​Looking at death…

There are many ways to look at death, but what our western culture has done is that it has moved death into the wings, into the background of life, even off the stage of our life, denying its existence, out of fear.
A year into the pandemic, we have seen more death around us than many years before: more than 465.000 fellow Americans lost their life to this virus. Dis-ease and death are here. Every day. On tv. In our family, our neighborhood. Among our friends. My brother got covid, my daughter did. Thank God they both survived. Not everyone is that fortunate. One of my partner’s friends lost 3 family members in 1 night!
Death has always been around us, with or without a pandemic. Everyday our day dies, with the birth of the night, and with the birth of the day, the night dies. The summer dies and becomes the fall; the fall dies and becomes the winter; the winter dies and becomes the Spring. The days, nights and seasons are transitioning into another. Death is there, even though we may not recognize it as such. Death really is transition, from one place, one state of consciousness, to another.
Death is out there, and death is also within us. Our skin dies every 7 days. We go through internal transitions too, letting “our old self die” so we can develop into our new self. We transition the moment we are conceived, we transition when we are born, we transition when we go to our first day in school, we transition when we fall in love for the first time, we transition when we become parents (literally or figuratively), we transition when we become elders, and we transition when we die.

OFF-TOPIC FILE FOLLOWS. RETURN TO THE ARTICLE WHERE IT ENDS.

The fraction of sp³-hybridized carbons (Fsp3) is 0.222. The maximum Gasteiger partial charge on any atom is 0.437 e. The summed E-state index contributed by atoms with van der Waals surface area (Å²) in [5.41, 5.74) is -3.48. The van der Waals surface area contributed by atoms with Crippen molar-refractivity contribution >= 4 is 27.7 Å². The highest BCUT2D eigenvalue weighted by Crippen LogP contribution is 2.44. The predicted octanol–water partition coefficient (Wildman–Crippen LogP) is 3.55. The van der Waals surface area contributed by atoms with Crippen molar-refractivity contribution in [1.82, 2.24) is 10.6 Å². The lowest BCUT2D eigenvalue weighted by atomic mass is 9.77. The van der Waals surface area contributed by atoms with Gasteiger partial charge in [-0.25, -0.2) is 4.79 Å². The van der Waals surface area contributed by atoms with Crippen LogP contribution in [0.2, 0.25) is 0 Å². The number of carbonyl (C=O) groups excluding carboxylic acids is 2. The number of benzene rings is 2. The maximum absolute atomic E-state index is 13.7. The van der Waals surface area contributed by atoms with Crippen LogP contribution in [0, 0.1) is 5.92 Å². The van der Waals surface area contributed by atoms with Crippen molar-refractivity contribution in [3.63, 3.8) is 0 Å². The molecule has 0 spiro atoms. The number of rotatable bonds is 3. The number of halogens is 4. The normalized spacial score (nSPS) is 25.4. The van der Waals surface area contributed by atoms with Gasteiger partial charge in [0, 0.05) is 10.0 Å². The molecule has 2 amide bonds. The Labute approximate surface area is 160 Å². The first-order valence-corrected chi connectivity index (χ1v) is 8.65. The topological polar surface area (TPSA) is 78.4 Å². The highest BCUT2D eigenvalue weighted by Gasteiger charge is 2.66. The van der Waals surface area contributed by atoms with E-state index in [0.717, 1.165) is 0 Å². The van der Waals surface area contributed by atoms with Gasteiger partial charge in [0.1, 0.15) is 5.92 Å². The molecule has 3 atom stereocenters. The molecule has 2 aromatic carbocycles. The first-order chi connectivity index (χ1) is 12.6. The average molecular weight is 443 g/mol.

Every night when we go to sleep we are practicing the first stages of dying, transition from our waking hours to our sleeping hours: We will get heavy, we stop moving, our temperature changes and then our breath changes. Just not till death, but every night we, often subconsciously, rehearse transitioning from life to death.
Death is within our dreams too. The wise people in the ancient indigenous traditions teach us that dying in our dreams, in our subconscious during the night, is actually a positive thing! It means that something inside of us, that we no longer need, has passed on; we can now, in our waking hours, live free from it, and move closer to what we are meant to do, fulfilling our life’s purpose.
Talking about death makes me conscious about so much to be grateful for, of what I have, of what I can experience: life, family, friends (even over zoom/FaceTime!), health, a purpose to live for. Life without death seems not possible they are 2 sides of the same coin. Just like night and day. Death as part of life encourages me to live more fully, more consciously, from my heart.

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